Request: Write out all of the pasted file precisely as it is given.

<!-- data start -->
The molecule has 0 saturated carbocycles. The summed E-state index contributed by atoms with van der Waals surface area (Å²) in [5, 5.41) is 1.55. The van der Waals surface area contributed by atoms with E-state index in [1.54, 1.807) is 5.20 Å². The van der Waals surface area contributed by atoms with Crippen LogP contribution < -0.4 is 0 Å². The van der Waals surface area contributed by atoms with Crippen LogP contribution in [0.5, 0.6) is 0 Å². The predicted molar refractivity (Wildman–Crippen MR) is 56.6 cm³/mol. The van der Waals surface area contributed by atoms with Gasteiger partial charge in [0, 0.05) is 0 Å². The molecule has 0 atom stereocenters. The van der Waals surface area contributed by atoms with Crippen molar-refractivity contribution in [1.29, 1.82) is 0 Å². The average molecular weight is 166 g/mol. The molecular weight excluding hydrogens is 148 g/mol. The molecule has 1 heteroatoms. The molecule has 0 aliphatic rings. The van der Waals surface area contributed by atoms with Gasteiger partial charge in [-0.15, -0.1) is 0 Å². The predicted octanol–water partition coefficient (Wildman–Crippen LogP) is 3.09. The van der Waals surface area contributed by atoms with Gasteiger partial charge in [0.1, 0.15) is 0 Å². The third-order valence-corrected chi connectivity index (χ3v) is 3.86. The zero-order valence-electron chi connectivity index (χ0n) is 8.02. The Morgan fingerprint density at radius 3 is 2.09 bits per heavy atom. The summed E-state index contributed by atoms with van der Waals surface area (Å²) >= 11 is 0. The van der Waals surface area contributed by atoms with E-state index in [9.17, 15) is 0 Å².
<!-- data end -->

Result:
The molecule has 0 saturated carbocycles. The summed E-state index contributed by atoms with van der Waals surface area (Å²) in [5, 5.41) is 1.55. The van der Waals surface area contributed by atoms with E-state index in [1.54, 1.807) is 5.20 Å². The van der Waals surface area contributed by atoms with Crippen LogP contribution < -0.4 is 0 Å². The van der Waals surface area contributed by atoms with Crippen LogP contribution in [0.5, 0.6) is 0 Å². The predicted molar refractivity (Wildman–Crippen MR) is 56.6 cm³/mol. The van der Waals surface area contributed by atoms with Gasteiger partial charge in [0, 0.05) is 0 Å². The molecule has 0 atom stereocenters. The van der Waals surface area contributed by atoms with Crippen molar-refractivity contribution in [1.29, 1.82) is 0 Å². The average molecular weight is 166 g/mol. The molecular weight excluding hydrogens is 148 g/mol. The molecule has 1 heteroatoms. The molecule has 0 aliphatic rings. The van der Waals surface area contributed by atoms with Gasteiger partial charge in [-0.15, -0.1) is 0 Å². The predicted octanol–water partition coefficient (Wildman–Crippen LogP) is 3.09. The van der Waals surface area contributed by atoms with Gasteiger partial charge in [0.1, 0.15) is 0 Å². The third-order valence-corrected chi connectivity index (χ3v) is 3.86. The zero-order valence-electron chi connectivity index (χ0n) is 8.02. The Morgan fingerprint density at radius 3 is 2.09 bits per heavy atom. The summed E-state index contributed by atoms with van der Waals surface area (Å²) >= 11 is 0. The van der Waals surface area contributed by atoms with E-state index in [9.17, 15) is 0 Å².